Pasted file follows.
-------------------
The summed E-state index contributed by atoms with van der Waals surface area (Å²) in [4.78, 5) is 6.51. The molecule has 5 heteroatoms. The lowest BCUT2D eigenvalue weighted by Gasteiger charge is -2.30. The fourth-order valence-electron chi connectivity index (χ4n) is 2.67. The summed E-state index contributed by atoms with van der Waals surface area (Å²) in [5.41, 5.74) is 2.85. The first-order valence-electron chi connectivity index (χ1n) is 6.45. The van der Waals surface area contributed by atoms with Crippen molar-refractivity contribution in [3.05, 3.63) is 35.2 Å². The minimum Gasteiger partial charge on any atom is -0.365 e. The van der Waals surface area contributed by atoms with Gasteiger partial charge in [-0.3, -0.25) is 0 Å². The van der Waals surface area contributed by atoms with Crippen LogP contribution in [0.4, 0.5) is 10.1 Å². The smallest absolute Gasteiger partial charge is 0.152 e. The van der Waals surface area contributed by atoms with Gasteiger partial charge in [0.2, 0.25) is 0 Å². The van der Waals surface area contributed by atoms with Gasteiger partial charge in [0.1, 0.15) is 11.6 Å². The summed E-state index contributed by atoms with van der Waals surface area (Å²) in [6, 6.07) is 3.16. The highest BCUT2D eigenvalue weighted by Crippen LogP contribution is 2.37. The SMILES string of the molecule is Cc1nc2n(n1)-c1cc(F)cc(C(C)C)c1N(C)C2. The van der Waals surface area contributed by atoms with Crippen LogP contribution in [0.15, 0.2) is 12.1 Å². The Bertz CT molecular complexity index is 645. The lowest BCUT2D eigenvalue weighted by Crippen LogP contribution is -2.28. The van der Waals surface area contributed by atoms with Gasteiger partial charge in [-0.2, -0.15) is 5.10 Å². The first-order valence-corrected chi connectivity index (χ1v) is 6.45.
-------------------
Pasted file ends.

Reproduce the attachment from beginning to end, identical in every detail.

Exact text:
The summed E-state index contributed by atoms with van der Waals surface area (Å²) in [4.78, 5) is 6.51. The molecule has 5 heteroatoms. The lowest BCUT2D eigenvalue weighted by Gasteiger charge is -2.30. The fourth-order valence-electron chi connectivity index (χ4n) is 2.67. The summed E-state index contributed by atoms with van der Waals surface area (Å²) in [5.41, 5.74) is 2.85. The first-order valence-electron chi connectivity index (χ1n) is 6.45. The van der Waals surface area contributed by atoms with Crippen molar-refractivity contribution in [3.05, 3.63) is 35.2 Å². The minimum Gasteiger partial charge on any atom is -0.365 e. The van der Waals surface area contributed by atoms with Gasteiger partial charge in [-0.3, -0.25) is 0 Å². The van der Waals surface area contributed by atoms with Crippen LogP contribution in [0.4, 0.5) is 10.1 Å². The smallest absolute Gasteiger partial charge is 0.152 e. The van der Waals surface area contributed by atoms with Gasteiger partial charge in [0.2, 0.25) is 0 Å². The van der Waals surface area contributed by atoms with Gasteiger partial charge in [0.1, 0.15) is 11.6 Å². The summed E-state index contributed by atoms with van der Waals surface area (Å²) in [6, 6.07) is 3.16. The highest BCUT2D eigenvalue weighted by Crippen LogP contribution is 2.37. The SMILES string of the molecule is Cc1nc2n(n1)-c1cc(F)cc(C(C)C)c1N(C)C2. The van der Waals surface area contributed by atoms with Crippen LogP contribution in [0.15, 0.2) is 12.1 Å². The Bertz CT molecular complexity index is 645. The lowest BCUT2D eigenvalue weighted by Crippen LogP contribution is -2.28. The van der Waals surface area contributed by atoms with Gasteiger partial charge in [-0.2, -0.15) is 5.10 Å². The first-order valence-corrected chi connectivity index (χ1v) is 6.45.